Military ties: Top, United States Marines and Philippine armed forces engage in a joint military exercise in Capas, Philippines (Oct. 10, 2016).Source: Ted Aljibe/AFP/Getty Images
American diplomats and Pentagon officials raised concerns over Philippine President Rodrigo Duterte’s threats of cutting military and diplomatic ties. “I want, maybe in the next two years, my country free of the presence of foreign military troops,” Mr. Duterte stated, according to Reuters. This comes despite the Philippine military’s continued reliance on U.S. military forces.
President Duterte “has the executive power to abrogate the Enhanced Defense Cooperation Agreement, a 10-year deal signed in 2014, which allowed the United States to deploy conventional forces in the Philippines for the first time in decades, rotating through five bases,” The Washington Post reported. “The deal was heralded as a key element of Obama’s strategic rebalance to Asia.”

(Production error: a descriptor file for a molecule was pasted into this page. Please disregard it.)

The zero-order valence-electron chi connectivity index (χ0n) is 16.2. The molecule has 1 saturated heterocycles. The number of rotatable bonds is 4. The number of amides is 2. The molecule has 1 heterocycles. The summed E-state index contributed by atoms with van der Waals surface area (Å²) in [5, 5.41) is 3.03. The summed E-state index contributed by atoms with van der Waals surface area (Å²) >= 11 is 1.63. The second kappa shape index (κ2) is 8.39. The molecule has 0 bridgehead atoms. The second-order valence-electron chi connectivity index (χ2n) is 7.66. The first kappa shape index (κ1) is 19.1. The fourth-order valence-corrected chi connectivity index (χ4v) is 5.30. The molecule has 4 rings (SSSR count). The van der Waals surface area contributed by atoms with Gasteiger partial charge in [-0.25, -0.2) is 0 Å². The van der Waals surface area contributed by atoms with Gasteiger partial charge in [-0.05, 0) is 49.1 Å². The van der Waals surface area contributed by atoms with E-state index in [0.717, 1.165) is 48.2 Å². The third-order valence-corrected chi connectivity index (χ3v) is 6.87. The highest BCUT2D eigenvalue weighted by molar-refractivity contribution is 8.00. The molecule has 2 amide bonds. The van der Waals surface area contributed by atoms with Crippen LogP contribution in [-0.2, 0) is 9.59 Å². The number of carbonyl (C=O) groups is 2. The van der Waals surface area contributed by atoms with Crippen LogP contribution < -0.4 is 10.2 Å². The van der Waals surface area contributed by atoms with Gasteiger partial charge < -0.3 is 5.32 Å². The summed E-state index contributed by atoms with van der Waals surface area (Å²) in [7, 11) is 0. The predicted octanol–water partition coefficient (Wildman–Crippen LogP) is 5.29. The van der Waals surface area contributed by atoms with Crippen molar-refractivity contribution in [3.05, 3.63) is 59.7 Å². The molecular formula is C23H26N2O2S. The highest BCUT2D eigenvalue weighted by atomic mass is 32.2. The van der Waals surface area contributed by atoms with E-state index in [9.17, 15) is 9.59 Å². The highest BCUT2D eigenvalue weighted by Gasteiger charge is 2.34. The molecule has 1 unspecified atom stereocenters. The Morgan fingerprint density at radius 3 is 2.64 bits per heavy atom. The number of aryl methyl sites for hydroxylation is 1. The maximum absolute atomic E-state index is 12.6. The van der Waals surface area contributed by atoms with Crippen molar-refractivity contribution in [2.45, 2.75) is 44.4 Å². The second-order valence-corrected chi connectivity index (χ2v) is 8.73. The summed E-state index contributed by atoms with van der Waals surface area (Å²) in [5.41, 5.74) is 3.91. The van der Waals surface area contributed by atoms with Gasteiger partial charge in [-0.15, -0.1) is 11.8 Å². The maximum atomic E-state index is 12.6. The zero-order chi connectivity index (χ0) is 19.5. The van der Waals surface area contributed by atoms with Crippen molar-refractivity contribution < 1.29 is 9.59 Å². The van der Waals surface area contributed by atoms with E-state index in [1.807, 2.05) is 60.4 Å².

The Pentagon considers the Philippines, one of America’s oldest allies in Asia, a strategic location to counterbalance Chinese expansion in the South China Sea. Removing U.S. forces from the area could result in Chinese expansion. In addition, the Philippines leader declared an interest in building ties with China, further straining the seven-decade alliance between America and the Philippines.
Daniel Russel, assistant secretary of state for East Asian and Pacific affairs, stated: “…the succession of controversial statements, comments and a real climate of uncertainty about the Philippines’ intentions has created consternation in a number of countries, not only in mine, and not only among governments.”